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Sex Work & HIV - Trafficking

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  • “Using force, coercion, or deception to transport people across or within borders for purposes of forced labor", (PATH)
  • Every year between 5,000 and 7,000 Nepalese girls are trafficked into the red light districts in Indian cities.
  • 200,000 to over 250,000 Nepalese women and girls are already in Indian brothels.
Trafficking in Nepalese women and girls is less risky than smuggling narcotics and electronic equipment into India. (Soma Wadhwa, “For sale childhood,” Outlook, 1998).

Trafficking the truth
13–year–old Mira of Nepal was offered a job as a domestic worker in Bombay, India. She arrived at a brothel on Bombay’s Falkland Road, where tens of thousands of young women are displayed in row after row of zoo–like animal cages. Her father had been duped into giving her to a trafficker. When she refused to have sex, she was dragged into a torture chamber in a dark alley used for ‘Breaking in’ new girls. She was locked in a narrow, windowless room without food or water. On the fourth day, one of the madam’s thugs goonda wrestled her to the floor and banged her head against the concrete until she passed out. When she awoke, she was naked, a rattan cane smeared with pureed red chili peppers shoved into her vagina. Later she was raped by the goonda. Afterwards, she complied with their demands. The madam told Mira that she had been sold to the brothel for 50,000 rupees (about US$1,700), that she had to work until she paid off her debt. Mira was sold to a client who then became her pimp. (Robert I. Freidman, “India’s Shame: Sexual Slavery and Political Corruption Are Leading to An AIDS Catastrophe,” The Nation, 8 April 1996)

Sex Work: The Reality
Kamathipura, Mumbai
    Kamathipura, Mumbai
    Kamathipura, Mumbai
  • Kamathipura is one of Asia’s largest red,light areas based in Mumbai.
  • Kamathipura is almost 200 years old.
  • Kamathipura is home to more than 15,000 sex workers, male, female and transgender, most are brothel or street based.
  • Almost 90% of sex workers in Kamathipura have some sexually transmitted infection (STI’s) at any given time (Legislative Assembly Bill VIII, as cited in Gangoli, 2006).
  • Around 70% are estimated to be HIV+ (Avert, 2006).
Sharvari karandikar and Mojses Prospero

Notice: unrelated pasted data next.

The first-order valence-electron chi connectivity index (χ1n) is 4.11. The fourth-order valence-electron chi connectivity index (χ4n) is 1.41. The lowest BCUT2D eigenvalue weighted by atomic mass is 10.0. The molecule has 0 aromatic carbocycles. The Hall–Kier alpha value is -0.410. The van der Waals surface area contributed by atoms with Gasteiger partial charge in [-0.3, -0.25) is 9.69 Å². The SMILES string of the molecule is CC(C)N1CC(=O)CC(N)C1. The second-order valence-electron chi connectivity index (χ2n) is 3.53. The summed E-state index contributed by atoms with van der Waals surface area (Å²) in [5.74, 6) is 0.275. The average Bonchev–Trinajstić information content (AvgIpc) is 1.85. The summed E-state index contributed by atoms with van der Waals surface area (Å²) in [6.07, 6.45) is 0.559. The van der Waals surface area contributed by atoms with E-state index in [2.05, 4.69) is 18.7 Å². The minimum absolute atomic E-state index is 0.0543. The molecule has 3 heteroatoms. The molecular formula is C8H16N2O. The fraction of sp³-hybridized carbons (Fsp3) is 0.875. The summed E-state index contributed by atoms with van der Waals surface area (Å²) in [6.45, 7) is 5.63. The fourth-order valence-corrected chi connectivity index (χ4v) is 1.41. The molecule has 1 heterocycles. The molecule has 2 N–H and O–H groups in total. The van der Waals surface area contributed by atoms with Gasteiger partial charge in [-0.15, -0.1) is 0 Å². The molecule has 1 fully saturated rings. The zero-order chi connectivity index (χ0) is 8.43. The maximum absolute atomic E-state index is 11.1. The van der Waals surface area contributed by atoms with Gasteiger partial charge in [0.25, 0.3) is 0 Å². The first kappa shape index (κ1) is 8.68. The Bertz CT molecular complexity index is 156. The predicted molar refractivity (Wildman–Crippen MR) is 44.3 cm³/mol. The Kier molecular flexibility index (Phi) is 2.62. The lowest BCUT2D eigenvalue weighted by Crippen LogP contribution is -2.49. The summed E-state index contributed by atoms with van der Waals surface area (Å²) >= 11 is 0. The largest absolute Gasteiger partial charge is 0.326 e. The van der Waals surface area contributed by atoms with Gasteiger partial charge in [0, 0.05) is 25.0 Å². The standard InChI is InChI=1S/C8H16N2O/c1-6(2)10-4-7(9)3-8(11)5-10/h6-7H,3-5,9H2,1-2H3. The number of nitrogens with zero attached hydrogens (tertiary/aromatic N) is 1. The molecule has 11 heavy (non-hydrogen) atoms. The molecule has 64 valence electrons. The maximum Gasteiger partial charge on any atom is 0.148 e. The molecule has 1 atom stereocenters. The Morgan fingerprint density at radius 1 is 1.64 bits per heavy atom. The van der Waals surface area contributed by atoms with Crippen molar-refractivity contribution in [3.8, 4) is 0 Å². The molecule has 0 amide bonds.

Study shows sex workers’ human rights are violated at two stages
  1. Process of entry into Sex Work
    • All sex workers interviewed for this study reported they were trafficked into sex work as minors (10–12 yrs).
    • Some reported being abducted from their native families.
    • Some reported they were promised jobs and lucrative financial offers by agents and pimps but were in fact sold into brothels in Mumbai.
    • The majority of sex workers were from rural parts of India and came from impoverished economic backgrounds.
    • Trafficking in India is one of the most common reasons for entering sex work (Frederick 2000).
  2. Living as a sex worker
    • Sex workers in Kamathipura are unable to practice sex work freely and safely, they live with the constant threat of violence from partners, pimps, clients and from arrest by the police.
    • Sex workers interviewed reported severe physical and sexual violence.
Trafficking: The Reality – Kamathipura, Mumbai
Zinet: 30 yrs old
“I was brought to Mumbai with a man from my village. He promised me a job but after coming here, he sold me into a brothel. He was my father’s friend and knew about the condition (poverty) of my family. He knew that my father could never afford to pay dowry for me so he told my father that he can give me a good job in Mumbai. He cheated us.”

Saira: 20yrs old
“My aunt (mother’s sister) was a brothel owner. She promised my parents that if I worked I would earn enough money to support our whole family. She took me with her to her brothel and at 10 I started earning from sex work. My first intercourse was very painful. My customers were very old and big. I did not know the meaning of sex and rape before. After starting sex work I not only understood its meaning I also experienced it several times every night. Every intercourse was forced. I spent hours crying over my fate but my aunt did not give any consideration.

Violence: The Reality – Kamathipura, Mumbai
Rani’s experience of violence from her intimate partner (also her pimp)